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Wednesday, January 16 , 2019, 9:50 pm | Overcast 60º

 
 
 
 

Several Years and Scores of Meetings Later, Supervisors Approve Gaviota Coast Plan

Blueprint lays out planning goals, policies and development standards for future land use in scenic, 158-square-mile area

Among the land-use elements covered by the newly approved Gaviota Coast Plan are biological and environmental protections, coastal access, agriculture, “visual resources,” recreational amenities and new development. Click to view larger
Among the land-use elements covered by the newly approved Gaviota Coast Plan are biological and environmental protections, coastal access, agriculture, “visual resources,” recreational amenities and new development. (Sam Goldman / Noozhawk file photo)

After years of work, the Santa Barbara County Board of Supervisors approved the Gaviota Coast Plan last week on a 3-2 vote.

The document lays out the planning goals, policies and development standards for future land use in the scenic, 158-square-mile area.

The plan, which seeks to “preserve the rural character of Gaviota,” addresses a wide range of land-use considerations, including biological and environmental protections, coastal access, agriculture, “visual resources,” recreational amenities and new development.

Supervisors Salud Carbajal, Doreen Farr and Janet Wolf voted for the plan, with Supervisors Peter Adam and Steve Lavagnino dissenting.

The process formally kicked off seven years ago and has drawn plenty of public participation along the way.

Tuesday’s final decision was no different, as 47 people signed speaker slips to share their thoughts with the board.

Most argued for various changes to the plan or expressed their dissatisfaction with the process that created it.

The unhappiness evident throughout public comment, Carbajal said, reflects how much of a compromise the “reasonably decent” plan was.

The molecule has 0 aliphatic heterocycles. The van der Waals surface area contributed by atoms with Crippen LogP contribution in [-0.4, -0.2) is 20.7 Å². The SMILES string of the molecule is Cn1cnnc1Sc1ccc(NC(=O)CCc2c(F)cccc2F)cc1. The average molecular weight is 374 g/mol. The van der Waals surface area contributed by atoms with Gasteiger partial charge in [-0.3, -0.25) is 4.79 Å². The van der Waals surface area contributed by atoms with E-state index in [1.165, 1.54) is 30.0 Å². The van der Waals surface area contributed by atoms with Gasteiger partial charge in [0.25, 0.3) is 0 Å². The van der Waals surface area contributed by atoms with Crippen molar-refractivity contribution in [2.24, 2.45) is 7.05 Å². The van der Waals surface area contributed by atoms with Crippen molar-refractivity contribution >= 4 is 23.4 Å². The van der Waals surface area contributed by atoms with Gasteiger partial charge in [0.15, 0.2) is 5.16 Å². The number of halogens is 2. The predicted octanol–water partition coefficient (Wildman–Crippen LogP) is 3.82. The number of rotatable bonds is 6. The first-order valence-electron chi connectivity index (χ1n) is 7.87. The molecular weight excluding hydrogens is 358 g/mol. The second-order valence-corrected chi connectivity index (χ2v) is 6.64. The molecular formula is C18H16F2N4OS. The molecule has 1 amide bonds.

“Certainly it can be enhanced, certainly it’s not perfect,” he said.

Many speakers argued that the plan does not adequately protect environmental and biological resources, and others contended it would stifle agriculture.

Encouraging too much recreation, such as with more trails, could bring in too many visitors and disturb the environment, some said.

The plan was originally developed by the Gaviota Planning Advisory Committee, or Gav PAC, which was created by the board and conducted dozens of meetings and collected considerable public input.

The document went on to the Planning Commission, which examined it over its own slew of meetings before forwarding its final recommendations to the Board of Supervisors two months ago.

Gav PAC chairman Kim Kimball said the commission and county staff had overstepped their bounds in the number of modifications they made to the plan after it left the committee’s hands.

“This was a collaborative process with both the Gav PAC and the public working together to ensure a reasonable outcome,” Paul Van Leer, a Gav PAC member speaking on his own behalf, told the board.

“After many compromises, a well-balanced plan was agreed upon” prior to the Planning Commission’s review, he said.

Farr, who initiated the process and in whose district the area lies, called the end result “a fair and balanced plan.”

The role of planning advisory committees, she said, is to “provide a set of goals.”

“It starts with a PAC, goes to (county) staff, goes to the Planning Commission, comes to the board,” Farr said. “And it is a constant process of refinement. This process has been no different from any other community-plan process, certainly that I’ve been involved with.”

One of the primary goals of the plan — balancing environmental preservation and maintaining agricultural vitality — is already happening on its own due to the stewardship of Gaviota coast residents, Lavagnino said.

Adam added that a community plan was not appropriate for a rural agricultural area in the first place.

Noozhawk staff writer Sam Goldman can be reached at .(JavaScript must be enabled to view this email address). Follow Noozhawk on Twitter: @noozhawk, @NoozhawkNews and @NoozhawkBiz. Connect with Noozhawk on Facebook.

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